Let’s repel mosquitoes with more bug spray on campus

Arushi Mathavan

After so much rain, it’s finally bright and beautiful at UT — yet so many students remain cooped inside all day. 

One of the biggest drawbacks to studying outside of a cafe or casually enjoying the nature is an ever-present flying parasite — mosquitoes.

Mosquito populations fluctuate, but in Texas, they are most prevalent from February to the end of September. Rainy weather also spikes mosquito populations as mosquitoes tend to dwell near bodies of water, such as rain puddles and of course larger bodies of water like Waller Creek on San Jacinto Boulevard.

Hot temperatures and humid skies lend students to frequently wear short shorts and T-shirts that expose skin to mosquitoes on the hunt. While no exact numbers exist on UT mosquito populations, students and faculty alike agree that mosquito bites are inconvenient and an overall nuisance.

Lilli Bennett, a textiles and apparel freshman, said she deals with mosquito bites on her walk to and from class every day and while exercising outside. 

“I’m usually out walking because you have to walk everywhere on campus,” Bennett said. “On my way back from my 9 a.m. class, I already got bit four more times.”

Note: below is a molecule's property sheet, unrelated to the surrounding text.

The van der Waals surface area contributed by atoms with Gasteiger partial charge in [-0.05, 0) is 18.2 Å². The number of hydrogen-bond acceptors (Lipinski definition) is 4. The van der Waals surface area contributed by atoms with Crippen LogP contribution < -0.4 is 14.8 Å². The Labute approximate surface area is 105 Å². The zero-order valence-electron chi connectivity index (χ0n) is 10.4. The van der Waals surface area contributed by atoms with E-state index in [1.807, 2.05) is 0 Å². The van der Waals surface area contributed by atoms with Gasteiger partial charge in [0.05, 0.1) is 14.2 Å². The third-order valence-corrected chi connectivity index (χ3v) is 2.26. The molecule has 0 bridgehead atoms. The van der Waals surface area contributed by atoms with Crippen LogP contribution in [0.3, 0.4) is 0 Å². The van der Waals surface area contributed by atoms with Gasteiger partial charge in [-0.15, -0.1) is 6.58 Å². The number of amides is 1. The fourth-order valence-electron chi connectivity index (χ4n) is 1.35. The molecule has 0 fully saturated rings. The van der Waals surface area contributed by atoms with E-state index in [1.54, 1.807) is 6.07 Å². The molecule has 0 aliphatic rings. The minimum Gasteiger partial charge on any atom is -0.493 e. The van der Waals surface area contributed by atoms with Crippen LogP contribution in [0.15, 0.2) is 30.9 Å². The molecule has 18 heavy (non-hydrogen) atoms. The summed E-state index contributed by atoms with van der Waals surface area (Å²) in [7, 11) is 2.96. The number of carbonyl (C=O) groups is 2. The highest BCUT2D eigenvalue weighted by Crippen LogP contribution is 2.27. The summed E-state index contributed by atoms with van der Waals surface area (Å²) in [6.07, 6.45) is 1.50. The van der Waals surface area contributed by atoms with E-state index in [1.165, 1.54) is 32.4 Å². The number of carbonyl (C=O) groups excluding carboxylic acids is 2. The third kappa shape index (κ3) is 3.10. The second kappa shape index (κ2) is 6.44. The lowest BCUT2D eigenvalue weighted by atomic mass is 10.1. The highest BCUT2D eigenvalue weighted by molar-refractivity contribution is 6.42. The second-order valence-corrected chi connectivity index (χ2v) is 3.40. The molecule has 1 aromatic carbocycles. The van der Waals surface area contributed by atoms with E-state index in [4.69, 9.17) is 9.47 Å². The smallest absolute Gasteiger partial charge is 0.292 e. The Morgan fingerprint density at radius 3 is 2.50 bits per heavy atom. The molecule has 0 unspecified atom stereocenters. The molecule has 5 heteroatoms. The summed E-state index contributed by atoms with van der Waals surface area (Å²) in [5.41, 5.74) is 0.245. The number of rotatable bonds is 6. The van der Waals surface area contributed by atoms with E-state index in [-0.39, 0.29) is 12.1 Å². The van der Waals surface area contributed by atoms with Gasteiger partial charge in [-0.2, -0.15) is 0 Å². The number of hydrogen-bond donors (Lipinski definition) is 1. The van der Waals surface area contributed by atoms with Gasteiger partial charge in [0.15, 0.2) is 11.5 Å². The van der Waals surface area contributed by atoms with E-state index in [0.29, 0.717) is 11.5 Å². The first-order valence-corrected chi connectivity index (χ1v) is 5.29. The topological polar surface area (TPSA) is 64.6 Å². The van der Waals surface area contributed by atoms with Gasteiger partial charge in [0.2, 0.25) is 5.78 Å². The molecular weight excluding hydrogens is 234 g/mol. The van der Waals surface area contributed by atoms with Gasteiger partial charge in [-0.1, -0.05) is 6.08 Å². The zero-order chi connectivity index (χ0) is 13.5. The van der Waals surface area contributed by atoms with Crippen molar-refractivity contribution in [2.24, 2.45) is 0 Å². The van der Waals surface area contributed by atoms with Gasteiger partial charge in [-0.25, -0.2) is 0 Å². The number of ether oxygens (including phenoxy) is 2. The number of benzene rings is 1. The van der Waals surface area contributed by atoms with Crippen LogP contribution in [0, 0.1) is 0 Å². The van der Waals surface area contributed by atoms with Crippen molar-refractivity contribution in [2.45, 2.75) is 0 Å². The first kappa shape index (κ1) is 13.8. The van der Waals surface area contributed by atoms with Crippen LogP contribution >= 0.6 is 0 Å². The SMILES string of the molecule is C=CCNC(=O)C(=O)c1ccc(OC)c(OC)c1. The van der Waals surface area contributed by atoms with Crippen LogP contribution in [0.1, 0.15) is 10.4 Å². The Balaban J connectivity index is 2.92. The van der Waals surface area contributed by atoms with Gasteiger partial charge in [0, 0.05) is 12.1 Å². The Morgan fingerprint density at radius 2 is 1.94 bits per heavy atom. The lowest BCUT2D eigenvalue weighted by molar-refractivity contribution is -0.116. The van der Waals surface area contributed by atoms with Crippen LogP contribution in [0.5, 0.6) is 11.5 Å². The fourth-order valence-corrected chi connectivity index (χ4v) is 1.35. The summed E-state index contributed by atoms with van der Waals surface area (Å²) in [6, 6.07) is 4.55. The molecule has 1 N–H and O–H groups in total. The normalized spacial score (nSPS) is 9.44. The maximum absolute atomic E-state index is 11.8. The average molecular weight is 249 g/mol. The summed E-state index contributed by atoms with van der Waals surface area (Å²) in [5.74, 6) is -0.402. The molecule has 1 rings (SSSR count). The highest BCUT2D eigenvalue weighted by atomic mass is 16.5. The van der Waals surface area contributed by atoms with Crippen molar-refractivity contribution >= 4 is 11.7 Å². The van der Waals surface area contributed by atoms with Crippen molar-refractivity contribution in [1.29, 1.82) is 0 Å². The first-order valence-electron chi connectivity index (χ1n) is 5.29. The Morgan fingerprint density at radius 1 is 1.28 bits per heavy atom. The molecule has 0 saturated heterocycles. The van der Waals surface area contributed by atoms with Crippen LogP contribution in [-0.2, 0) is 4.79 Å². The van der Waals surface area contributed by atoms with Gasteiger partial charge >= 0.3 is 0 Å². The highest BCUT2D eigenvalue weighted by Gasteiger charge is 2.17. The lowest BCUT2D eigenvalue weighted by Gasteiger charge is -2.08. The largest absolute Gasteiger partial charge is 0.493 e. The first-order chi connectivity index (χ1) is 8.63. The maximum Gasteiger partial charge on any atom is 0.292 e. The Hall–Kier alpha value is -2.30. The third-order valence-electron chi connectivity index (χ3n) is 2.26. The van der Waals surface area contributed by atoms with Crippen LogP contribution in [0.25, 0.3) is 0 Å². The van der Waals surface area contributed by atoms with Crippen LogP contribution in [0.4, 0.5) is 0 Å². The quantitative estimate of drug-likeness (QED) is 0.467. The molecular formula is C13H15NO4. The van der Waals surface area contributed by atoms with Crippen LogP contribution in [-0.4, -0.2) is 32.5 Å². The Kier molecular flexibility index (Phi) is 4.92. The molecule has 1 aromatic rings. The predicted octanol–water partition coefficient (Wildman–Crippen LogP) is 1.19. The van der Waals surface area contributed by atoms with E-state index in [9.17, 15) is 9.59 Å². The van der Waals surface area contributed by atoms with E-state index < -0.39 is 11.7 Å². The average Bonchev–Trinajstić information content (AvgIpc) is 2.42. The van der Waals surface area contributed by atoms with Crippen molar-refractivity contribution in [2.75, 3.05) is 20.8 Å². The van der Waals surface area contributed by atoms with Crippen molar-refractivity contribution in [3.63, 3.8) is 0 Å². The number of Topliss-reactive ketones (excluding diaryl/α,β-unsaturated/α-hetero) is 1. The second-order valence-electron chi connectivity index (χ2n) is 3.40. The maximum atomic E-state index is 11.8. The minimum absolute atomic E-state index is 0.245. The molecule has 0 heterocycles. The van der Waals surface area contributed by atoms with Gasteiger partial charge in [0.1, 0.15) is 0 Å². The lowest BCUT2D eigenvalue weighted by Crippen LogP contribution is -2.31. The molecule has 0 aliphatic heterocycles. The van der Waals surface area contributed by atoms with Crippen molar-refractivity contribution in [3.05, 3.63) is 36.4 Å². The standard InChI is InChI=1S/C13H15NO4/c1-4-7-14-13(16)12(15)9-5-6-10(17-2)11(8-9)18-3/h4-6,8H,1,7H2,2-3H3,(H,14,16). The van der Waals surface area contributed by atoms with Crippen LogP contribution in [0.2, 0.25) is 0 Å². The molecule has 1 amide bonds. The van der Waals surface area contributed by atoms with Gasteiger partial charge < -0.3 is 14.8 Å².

Other than being annoying, mosquitoes also transmit serious diseases such as West Nile, Zika and Chikungunya viruses.

With so many mosquitoes in the air, there must be a way to better protect students. UT needs to address its mosquito problem and explore options to provide accessible insect repellent around campus. 

More students like Bennett walk around campus between classes, and many face the same problem. Studying or working outside is also difficult without proper insect protection.

“I’ll go back inside if I’m getting bit by mosquitoes,” Bennett said. 

University Health Services recently placed six sunscreen dispensers around Gregory Gym and sports complexes while also planning to add one at the Student Activity Center to offer students protection from UV radiation. A large monetary grant, skin cancer research and a national study on college student sunscreen use led to this feat. 

There was a solution for accessible sunscreen, so there can be an insect spray solution too. Like sunscreen dispensers, UT could station bug repellent dispensers in high-traffic areas. These dispensers could be located outside the Student Activity Center and Student Union patio, as well as along Speedway, the Tower and other places students frequent. 

Although the UT Health Services refused to be interviewed on the record about this, UT needs to take on this project and protect students from mosquitoes.

Additionally, more data would help identify ideal locations for dispensers based on student needs. Student surveys and further bite frequency studies would prove the prevalence of the mosquito bite problem and could also help map the logistics of a solution. 

UT organizations or departments must work to create a mosquito-free environment, starting with accessible insect repellent at necessary locations.

Besides, it wouldn’t bite UT to provide some bug spray on campus. 

Mathavan is a business honors freshman from McAllen.